Yang Lu Chan (1799-1872) was the founder of the Tai Ji Quan school that took his name over the centuries. He has also been one of the greatest fighters and masters of all time, so that he was called “Wu Ti”, literally meaning “the one without rivals”, and then “the invincible”. In fact the legend tells that, after having perfected his style, he faced innumerable opponents coming from all the China and he did never lose a fight, yet avoiding to kill or seriously hurt any of his challengers, thanks to his superior technique.
His master was Chen Chan Xin ( a famous contemporary master of the Chen family) but, by the years, and thanks to his acquaintance of many martial arts experts, he perfected his own style, much softer and deeply different from the Chen one, while keeping the same sudden explosive movements (Fa Jin or Fa Li, literally “sending strength or power”, clearly against a target).
The style he had founded was handed down and popularized especially by his nephew Chen Fu (the very famous Yang Chen Fu). He didn't particularly like Tai Ji Quan, nor did really understand its secrets while his father was still alive. Only after his father’s death (1917) he began to practise hard. He had good grounds though, and he could learn by himself, but he made changes to his family style, making it simpler and suitable for the common people’s needs. In fact he eliminated the explosive and more complicate movements, while he underlined the wider positions, aiming to create an art that could be excellent for the health and within everybody’s reach: young, old and sick people.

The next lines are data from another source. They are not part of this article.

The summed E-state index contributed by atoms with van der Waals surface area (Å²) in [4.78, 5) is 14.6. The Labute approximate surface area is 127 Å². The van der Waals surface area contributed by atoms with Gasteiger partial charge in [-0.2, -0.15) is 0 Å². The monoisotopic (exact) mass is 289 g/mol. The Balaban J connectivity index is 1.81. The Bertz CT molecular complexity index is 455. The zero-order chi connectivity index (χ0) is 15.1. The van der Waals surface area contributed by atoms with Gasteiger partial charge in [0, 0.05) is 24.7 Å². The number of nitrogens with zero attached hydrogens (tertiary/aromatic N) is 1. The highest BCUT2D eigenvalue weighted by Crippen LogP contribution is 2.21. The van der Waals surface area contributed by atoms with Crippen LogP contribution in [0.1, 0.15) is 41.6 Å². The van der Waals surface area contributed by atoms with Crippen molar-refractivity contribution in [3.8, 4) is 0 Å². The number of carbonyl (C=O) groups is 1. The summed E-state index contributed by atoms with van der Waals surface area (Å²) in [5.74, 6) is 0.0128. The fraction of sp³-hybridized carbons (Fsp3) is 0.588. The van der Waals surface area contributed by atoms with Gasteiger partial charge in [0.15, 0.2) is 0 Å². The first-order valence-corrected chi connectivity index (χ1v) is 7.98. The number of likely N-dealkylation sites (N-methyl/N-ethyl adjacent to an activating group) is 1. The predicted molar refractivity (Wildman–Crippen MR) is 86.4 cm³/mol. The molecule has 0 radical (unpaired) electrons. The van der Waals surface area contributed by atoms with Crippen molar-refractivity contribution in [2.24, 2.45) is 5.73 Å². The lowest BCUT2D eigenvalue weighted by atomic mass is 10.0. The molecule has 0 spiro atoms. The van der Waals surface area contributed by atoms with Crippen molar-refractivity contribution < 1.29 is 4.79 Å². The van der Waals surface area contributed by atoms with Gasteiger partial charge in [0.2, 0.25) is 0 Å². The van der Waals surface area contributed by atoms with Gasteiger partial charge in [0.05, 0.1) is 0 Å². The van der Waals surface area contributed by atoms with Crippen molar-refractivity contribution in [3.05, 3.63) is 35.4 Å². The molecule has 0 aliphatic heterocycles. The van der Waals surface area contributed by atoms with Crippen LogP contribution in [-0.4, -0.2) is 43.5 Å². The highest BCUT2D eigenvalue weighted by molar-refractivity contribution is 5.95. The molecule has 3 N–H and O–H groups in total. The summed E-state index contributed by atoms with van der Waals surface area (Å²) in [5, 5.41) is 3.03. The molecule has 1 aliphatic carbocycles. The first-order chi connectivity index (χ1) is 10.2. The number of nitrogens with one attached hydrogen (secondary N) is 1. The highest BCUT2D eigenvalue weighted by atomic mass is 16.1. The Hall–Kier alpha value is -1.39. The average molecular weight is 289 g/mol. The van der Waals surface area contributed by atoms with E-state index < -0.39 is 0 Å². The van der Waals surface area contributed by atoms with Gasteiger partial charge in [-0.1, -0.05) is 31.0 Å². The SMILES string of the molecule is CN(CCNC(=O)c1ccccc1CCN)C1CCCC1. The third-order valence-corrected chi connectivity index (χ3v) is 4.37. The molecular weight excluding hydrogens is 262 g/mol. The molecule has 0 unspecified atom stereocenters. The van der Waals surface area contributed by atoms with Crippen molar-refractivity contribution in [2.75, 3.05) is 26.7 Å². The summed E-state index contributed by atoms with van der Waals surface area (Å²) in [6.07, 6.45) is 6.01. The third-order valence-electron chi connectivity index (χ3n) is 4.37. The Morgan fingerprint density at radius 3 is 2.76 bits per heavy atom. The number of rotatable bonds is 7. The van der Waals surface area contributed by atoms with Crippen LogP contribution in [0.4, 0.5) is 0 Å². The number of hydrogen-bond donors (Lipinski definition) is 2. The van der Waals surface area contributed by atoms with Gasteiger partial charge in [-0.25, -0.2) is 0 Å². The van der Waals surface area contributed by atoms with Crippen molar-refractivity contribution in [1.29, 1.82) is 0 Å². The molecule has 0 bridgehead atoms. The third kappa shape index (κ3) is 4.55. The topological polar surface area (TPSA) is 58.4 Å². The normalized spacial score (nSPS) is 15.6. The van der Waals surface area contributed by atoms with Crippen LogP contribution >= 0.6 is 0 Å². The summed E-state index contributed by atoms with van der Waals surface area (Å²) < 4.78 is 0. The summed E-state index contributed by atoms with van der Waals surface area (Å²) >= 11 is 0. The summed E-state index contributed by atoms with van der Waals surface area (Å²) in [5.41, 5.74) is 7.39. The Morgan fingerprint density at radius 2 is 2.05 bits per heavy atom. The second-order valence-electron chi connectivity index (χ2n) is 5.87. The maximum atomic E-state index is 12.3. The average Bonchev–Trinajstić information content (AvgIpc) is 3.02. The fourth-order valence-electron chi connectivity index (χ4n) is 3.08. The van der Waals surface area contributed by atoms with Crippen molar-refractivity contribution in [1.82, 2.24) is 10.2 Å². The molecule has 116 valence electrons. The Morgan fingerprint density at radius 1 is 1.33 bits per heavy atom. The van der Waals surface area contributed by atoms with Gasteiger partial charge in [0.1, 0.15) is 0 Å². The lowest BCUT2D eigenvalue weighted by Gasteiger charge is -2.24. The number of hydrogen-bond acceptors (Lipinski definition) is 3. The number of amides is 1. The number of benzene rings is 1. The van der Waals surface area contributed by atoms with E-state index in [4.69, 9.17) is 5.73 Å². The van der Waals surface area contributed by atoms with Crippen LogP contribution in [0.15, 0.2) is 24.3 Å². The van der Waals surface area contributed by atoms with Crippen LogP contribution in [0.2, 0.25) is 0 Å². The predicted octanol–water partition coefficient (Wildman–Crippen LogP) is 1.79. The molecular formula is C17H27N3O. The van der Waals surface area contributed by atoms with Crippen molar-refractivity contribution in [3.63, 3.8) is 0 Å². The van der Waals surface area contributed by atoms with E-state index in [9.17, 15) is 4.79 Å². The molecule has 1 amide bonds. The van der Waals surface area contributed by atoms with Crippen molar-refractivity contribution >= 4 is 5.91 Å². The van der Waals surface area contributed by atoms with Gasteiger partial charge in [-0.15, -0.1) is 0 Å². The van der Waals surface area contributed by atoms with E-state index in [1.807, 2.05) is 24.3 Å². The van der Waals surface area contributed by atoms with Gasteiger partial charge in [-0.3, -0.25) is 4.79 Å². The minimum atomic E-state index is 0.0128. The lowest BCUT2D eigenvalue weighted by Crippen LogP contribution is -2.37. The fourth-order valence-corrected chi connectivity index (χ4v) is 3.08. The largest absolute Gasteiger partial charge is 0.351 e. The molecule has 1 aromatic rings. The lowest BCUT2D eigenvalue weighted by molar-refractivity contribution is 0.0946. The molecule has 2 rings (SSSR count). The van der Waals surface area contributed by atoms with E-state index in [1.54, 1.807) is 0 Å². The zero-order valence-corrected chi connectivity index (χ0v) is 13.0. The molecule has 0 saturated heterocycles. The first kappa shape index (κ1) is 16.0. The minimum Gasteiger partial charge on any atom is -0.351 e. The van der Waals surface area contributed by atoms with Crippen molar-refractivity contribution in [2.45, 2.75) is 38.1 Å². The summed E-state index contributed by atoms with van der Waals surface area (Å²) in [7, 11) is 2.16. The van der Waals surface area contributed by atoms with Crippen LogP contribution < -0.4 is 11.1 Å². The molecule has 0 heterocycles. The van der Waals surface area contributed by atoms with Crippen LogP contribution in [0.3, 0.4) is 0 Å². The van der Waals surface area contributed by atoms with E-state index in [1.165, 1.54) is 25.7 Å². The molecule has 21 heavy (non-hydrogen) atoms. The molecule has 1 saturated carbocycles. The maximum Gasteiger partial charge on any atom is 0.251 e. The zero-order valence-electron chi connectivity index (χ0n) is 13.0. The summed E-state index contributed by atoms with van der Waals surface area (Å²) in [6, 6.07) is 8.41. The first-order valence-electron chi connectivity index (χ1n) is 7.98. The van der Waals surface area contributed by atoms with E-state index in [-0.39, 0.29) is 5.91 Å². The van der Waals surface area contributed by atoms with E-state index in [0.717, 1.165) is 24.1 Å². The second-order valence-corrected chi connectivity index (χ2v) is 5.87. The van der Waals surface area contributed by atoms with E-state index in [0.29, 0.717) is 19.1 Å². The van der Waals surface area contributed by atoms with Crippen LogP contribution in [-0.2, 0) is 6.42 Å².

The Tai Ji Yang, as it has been changed by Yang Chen Fu, is mainly based on wide circles of arms and legs, on extremely flowing and harmonious movements that are always made at the same speed and have to be executed with great lightness, opening the body as much as possible without contractures. For this reason this style is very useful to increase and maintain the physical, psychic and energetic health, and is also recommended for elder people.